Honda Classic: Articles, photos and videos


“I haven’t been swinging it great the last month and a half,” he said afterward. “Obviously playing in the wind, it will pick you apart even more.”

After a tie for fourth at Kapalua, Fowler has missed two of his last three cuts. In between, at the Phoenix Open, he coughed up the 54-hole lead and tied for 11th.

Fowler said he’s been struggling with commitment and trust on the course.

“It’s close,” he said. “Just a little bit off, and the wind is going to make it look like you’re a terrible weekend golfer.”

Asked if he’d return the favor for Thomas, if he were to go and win, Fowler smiled and said: “Of course.”  

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Tiger Tracker: Honda Classic

By Tiger TrackerFebruary 23, 2018, 7:00 pm

Tiger Woods is making his third start of the year at the Honda Classic. We're tracking him at PGA National in Palm Beach Gardens, Fla.


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Cut Line: Woods still eyeing Ryder Cup dual role

By Rex HoggardFebruary 23, 2018, 6:57 pm

In this week’s edition, Jack Nicklaus makes the argument, again, for an equipment rollback, Tiger Woods gets halfway to his Ryder Cup goal and Paul Lawrie laments slow play ... in Europe.

Made Cut

Captain’s corner. Last week Tiger Woods coyly figured he could do both, play and be a vice captain for this year’s U.S. Ryder Cup team. On Tuesday, he made it halfway to his goal.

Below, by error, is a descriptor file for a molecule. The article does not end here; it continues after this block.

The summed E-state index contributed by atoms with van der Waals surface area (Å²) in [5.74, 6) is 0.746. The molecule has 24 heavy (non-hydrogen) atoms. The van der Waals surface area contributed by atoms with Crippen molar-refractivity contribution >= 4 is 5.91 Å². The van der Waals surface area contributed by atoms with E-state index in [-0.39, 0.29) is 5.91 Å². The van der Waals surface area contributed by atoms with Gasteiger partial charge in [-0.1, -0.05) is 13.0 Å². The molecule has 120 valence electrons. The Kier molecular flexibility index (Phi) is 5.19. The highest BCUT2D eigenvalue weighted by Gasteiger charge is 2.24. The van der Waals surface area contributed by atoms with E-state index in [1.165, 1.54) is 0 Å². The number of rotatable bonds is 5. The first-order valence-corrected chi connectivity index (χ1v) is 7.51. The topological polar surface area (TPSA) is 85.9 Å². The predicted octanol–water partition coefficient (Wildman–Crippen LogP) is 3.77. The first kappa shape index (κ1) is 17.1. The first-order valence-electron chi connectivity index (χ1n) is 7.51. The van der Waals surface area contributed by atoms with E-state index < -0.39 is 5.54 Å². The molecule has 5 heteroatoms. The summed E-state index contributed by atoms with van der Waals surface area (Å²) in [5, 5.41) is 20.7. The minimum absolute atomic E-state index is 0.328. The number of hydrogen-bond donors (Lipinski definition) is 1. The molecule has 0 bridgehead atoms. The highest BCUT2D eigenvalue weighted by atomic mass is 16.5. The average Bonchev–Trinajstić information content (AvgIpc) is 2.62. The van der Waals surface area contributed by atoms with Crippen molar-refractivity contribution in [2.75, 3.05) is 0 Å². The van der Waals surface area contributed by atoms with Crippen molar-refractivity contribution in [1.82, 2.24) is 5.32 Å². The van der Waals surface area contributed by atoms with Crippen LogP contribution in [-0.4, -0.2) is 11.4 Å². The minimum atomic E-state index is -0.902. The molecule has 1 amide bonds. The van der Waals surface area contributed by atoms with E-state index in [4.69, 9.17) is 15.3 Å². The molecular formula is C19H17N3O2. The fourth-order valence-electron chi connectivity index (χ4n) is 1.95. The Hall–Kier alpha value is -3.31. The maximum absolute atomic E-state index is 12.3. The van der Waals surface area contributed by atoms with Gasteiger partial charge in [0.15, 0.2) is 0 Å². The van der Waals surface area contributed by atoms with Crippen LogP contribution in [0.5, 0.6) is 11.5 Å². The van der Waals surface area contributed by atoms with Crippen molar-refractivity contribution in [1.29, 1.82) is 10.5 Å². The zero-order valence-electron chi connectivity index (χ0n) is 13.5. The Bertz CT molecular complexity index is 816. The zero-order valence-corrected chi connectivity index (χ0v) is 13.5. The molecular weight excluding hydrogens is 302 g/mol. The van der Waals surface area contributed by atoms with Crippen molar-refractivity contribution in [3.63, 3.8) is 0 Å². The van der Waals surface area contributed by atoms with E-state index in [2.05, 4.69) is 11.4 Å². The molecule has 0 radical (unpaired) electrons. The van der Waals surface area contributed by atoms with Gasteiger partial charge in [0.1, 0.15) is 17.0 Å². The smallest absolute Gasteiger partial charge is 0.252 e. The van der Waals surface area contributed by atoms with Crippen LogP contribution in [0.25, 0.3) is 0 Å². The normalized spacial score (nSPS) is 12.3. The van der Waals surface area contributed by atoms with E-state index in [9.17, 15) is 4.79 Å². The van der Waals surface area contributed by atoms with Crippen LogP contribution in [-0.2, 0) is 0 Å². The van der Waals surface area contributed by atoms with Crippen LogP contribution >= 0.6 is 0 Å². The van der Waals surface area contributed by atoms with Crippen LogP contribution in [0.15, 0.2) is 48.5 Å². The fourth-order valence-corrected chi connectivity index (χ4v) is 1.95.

U.S. captain Jim Furyk named Woods and Steve Stricker vice captains for this year’s matches, joining Davis Love III on the team golf cart.

Whether Woods will be able to pull off the double-header is now largely up to him and how his most recent comeback from injury progresses, but one way or another Furyk wanted Tiger in his team room.

“What Tiger really has brought to the table for our vice captains is a great knowledge of X's and O's,” Furyk said. “He's done a really good job of pairing players together in foursomes and fourball. When you look at our team room and you look at a lot of the youth that we have in that team room now with the younger players, a lot of them became golf professionals, fell in love with the game of golf because they wanted to emulate Tiger Woods.”

Woods is currently 104th on the U.S. points list, but the qualification process is designed for volatility, with this year’s majors worth twice as many points. With Tiger’s improved play it’s not out of the question that he gets both, a golf cart and a golf bag, for this year’s matches.

#MSDStrong. Every week on Tour players, officials and fans come together to support a charity of some sort, but this week’s Honda Classic has a more personal impact for Nicholas Thompson.

Thompson graduated from nearby Marjory Stoneman Douglas High School, and last week’s horrific shooting there inspired the former Tour member to work with tournament organizers and find a way to help the victims.

Officials handed out 1,600 maroon ribbons to volunteers to honor the victims; and Thompson and his wife, who is also a Stoneman Douglas graduate, donated another 500 with the letters “MSD” on them for players, wives and caddies.

Thompson also planned to donate 3,100 rubber bracelets in exchange for donations to help the victims and their families.

“I’m not much of a crier, but it was a very, very sad moment,” Thompson told PGATour.com. “To see on TV, the pictures of the school that I went through for four years and the area where it occurred was terrible.”

The Tour makes an impact on communities every week, but some tournaments are more emotional than others.